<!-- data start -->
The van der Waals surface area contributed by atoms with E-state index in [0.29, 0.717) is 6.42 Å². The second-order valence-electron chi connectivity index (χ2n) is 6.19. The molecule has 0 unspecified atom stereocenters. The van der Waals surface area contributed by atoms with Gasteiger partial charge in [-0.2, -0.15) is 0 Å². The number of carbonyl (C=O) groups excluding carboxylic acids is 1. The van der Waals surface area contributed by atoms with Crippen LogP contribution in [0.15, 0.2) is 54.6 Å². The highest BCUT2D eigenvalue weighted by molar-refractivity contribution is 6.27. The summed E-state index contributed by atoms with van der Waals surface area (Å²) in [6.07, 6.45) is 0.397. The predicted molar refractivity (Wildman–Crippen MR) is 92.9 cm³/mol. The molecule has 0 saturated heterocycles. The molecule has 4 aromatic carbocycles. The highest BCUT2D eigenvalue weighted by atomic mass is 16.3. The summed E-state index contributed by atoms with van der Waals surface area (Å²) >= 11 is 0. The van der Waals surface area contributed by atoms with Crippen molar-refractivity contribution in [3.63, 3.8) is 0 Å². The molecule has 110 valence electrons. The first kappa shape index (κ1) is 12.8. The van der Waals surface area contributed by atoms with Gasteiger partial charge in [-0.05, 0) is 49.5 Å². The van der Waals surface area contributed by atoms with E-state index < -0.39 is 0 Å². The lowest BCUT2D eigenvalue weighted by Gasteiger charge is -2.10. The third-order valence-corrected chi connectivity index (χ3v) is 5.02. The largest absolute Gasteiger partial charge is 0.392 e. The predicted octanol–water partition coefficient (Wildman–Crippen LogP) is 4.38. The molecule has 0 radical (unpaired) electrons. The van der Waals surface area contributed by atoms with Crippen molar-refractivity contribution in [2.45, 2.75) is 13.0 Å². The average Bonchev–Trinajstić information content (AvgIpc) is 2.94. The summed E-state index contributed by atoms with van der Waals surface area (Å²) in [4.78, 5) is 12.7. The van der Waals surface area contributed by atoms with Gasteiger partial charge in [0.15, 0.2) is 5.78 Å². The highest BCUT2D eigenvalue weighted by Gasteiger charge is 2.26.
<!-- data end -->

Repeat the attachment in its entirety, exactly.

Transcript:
The van der Waals surface area contributed by atoms with E-state index in [0.29, 0.717) is 6.42 Å². The second-order valence-electron chi connectivity index (χ2n) is 6.19. The molecule has 0 unspecified atom stereocenters. The van der Waals surface area contributed by atoms with Gasteiger partial charge in [-0.2, -0.15) is 0 Å². The number of carbonyl (C=O) groups excluding carboxylic acids is 1. The van der Waals surface area contributed by atoms with Crippen LogP contribution in [0.15, 0.2) is 54.6 Å². The highest BCUT2D eigenvalue weighted by molar-refractivity contribution is 6.27. The summed E-state index contributed by atoms with van der Waals surface area (Å²) in [6.07, 6.45) is 0.397. The predicted molar refractivity (Wildman–Crippen MR) is 92.9 cm³/mol. The molecule has 0 saturated heterocycles. The molecule has 4 aromatic carbocycles. The highest BCUT2D eigenvalue weighted by atomic mass is 16.3. The summed E-state index contributed by atoms with van der Waals surface area (Å²) >= 11 is 0. The van der Waals surface area contributed by atoms with Crippen molar-refractivity contribution in [3.63, 3.8) is 0 Å². The molecule has 110 valence electrons. The first kappa shape index (κ1) is 12.8. The van der Waals surface area contributed by atoms with Gasteiger partial charge in [-0.05, 0) is 49.5 Å². The van der Waals surface area contributed by atoms with E-state index < -0.39 is 0 Å². The lowest BCUT2D eigenvalue weighted by Gasteiger charge is -2.10. The third-order valence-corrected chi connectivity index (χ3v) is 5.02. The largest absolute Gasteiger partial charge is 0.392 e. The predicted octanol–water partition coefficient (Wildman–Crippen LogP) is 4.38. The molecule has 0 radical (unpaired) electrons. The van der Waals surface area contributed by atoms with Crippen molar-refractivity contribution in [2.45, 2.75) is 13.0 Å². The average Bonchev–Trinajstić information content (AvgIpc) is 2.94. The summed E-state index contributed by atoms with van der Waals surface area (Å²) in [4.78, 5) is 12.7. The van der Waals surface area contributed by atoms with Gasteiger partial charge in [0.15, 0.2) is 5.78 Å². The highest BCUT2D eigenvalue weighted by Gasteiger charge is 2.26.